As HackWars approaches, American uses GitHub to host important information and announcements. Then, 100 teams of 10 come together around a central theme. In 2017, for example, the teams were tasked with “forming, storming, and norming” new apps for employees and customers, with a focus on artificial intelligence, drones, and augmented and virtual reality.
GitHub keeps us up to speed with the industry’s best tools. We want new hires to know GitHub is in our toolchain— it makes them excited to join us.
Teams are comprised of more than just developers. “You also see a mixture of project owners, project managers, business folks, designers,” said Kaiser. To validate ideas as they’re being developed, they have 12 cross-functional business units—including airport operations, customer experience, and aircraft maintenance—in what they call a “business cantina” to help avoid redundancies and mitigate missteps. “We don’t want impractical ideas to get all the way to the end.”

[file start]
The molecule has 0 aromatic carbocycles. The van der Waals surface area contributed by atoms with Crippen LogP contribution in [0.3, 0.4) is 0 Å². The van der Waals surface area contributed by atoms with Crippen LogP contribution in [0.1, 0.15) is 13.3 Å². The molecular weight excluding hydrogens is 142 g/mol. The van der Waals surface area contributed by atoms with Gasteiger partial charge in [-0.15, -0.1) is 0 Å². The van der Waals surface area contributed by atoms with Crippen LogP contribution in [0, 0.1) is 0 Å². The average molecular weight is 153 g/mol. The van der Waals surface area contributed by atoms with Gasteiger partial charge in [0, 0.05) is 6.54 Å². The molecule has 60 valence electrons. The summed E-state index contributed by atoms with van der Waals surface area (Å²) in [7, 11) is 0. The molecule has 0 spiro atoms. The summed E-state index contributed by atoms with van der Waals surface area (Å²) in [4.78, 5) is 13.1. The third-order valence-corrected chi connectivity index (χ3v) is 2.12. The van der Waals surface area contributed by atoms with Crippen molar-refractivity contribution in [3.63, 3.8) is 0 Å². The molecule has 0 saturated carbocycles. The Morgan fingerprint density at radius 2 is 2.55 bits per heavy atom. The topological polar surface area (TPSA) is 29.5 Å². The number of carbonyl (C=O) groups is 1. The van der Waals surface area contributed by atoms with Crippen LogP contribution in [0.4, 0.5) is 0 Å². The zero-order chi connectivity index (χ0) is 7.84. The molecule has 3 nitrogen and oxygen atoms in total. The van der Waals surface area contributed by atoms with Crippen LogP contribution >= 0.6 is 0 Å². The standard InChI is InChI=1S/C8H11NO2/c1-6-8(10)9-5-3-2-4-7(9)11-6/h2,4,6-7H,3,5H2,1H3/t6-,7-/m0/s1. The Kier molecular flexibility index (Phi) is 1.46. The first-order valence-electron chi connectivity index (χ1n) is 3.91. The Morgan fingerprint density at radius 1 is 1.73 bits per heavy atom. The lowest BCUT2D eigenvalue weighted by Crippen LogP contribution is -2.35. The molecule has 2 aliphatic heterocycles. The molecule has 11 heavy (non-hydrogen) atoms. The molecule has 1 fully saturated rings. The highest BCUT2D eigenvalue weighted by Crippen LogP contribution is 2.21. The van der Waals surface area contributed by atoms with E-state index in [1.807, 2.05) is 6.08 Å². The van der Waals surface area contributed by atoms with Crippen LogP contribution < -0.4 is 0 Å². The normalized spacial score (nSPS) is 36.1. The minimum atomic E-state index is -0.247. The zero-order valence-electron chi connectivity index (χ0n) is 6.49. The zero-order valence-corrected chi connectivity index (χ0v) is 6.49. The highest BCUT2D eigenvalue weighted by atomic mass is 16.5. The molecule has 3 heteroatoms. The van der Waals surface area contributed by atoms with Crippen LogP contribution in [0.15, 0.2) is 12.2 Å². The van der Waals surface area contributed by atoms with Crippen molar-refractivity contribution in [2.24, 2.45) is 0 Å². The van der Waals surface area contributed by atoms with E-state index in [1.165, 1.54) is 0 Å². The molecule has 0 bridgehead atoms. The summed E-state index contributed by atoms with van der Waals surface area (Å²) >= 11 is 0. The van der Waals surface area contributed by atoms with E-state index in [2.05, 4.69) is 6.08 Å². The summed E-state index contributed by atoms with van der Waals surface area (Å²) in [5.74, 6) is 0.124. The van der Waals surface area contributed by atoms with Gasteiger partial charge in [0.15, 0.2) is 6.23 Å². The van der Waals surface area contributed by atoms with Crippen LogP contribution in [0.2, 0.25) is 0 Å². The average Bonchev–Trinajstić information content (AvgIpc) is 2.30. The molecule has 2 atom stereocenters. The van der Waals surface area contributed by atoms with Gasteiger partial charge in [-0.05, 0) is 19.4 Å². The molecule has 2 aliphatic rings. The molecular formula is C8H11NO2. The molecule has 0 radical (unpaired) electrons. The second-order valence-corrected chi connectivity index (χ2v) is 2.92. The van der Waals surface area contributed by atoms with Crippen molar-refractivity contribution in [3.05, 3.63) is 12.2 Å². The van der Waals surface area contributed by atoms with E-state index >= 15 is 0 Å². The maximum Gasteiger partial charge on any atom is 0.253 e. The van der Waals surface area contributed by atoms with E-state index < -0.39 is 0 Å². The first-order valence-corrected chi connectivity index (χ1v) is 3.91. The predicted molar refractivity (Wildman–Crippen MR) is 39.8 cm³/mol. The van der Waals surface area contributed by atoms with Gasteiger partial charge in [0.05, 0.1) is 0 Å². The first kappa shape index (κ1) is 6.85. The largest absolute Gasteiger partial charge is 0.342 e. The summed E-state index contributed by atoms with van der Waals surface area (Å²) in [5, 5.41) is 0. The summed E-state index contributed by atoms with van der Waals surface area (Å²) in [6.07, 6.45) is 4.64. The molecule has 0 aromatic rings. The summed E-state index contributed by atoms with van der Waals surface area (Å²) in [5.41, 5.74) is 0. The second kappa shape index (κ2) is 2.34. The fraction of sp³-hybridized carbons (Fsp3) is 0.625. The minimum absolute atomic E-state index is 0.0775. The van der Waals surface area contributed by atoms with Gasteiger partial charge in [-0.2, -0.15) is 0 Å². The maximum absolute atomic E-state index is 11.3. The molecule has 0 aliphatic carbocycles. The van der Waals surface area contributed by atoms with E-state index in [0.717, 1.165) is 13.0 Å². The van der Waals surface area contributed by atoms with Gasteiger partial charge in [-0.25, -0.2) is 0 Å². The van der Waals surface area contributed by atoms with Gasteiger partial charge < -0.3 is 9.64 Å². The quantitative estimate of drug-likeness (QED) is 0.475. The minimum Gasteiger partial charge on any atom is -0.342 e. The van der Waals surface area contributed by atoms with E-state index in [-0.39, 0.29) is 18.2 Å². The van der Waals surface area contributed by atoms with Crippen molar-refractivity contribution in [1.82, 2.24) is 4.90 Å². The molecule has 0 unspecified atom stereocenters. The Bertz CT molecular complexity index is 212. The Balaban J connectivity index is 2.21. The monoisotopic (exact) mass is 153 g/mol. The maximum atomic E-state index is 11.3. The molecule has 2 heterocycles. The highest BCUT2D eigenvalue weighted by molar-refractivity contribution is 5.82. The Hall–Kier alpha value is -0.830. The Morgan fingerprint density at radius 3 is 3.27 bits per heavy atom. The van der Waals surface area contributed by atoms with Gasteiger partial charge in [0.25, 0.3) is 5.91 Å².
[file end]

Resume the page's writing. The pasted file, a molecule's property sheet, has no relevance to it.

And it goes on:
During the event, American keeps all the HackWars projects in one place, using the GitHub API to rapidly set things up, give everyone access, and even provide them with a GitHub Project with tasks designed to guide them through the event. The template repository has a readme file that includes everything American expects from the teams, and examples of how to structure a project. “We expect all those pieces to move, and there’s a component of scoring and completing those tasks,” said Kaiser.
Each year’s 50 sponsors aren’t just there for show. Through GitHub topics, American is able to digitally define which teams are leveraging what technology. Sponsors simply “run a slash command in slack to view all the different ways teams are using their products,” said Kaiser. This is a vast improvement from the usual guesswork, and encourages sponsors to continue working with American. “They absolutely love it and are thrilled to see such concrete results.” Stakeholders can pinpoint exactly what’s popular and what works—and everyone gets to see how teams are applying technologies in new ways.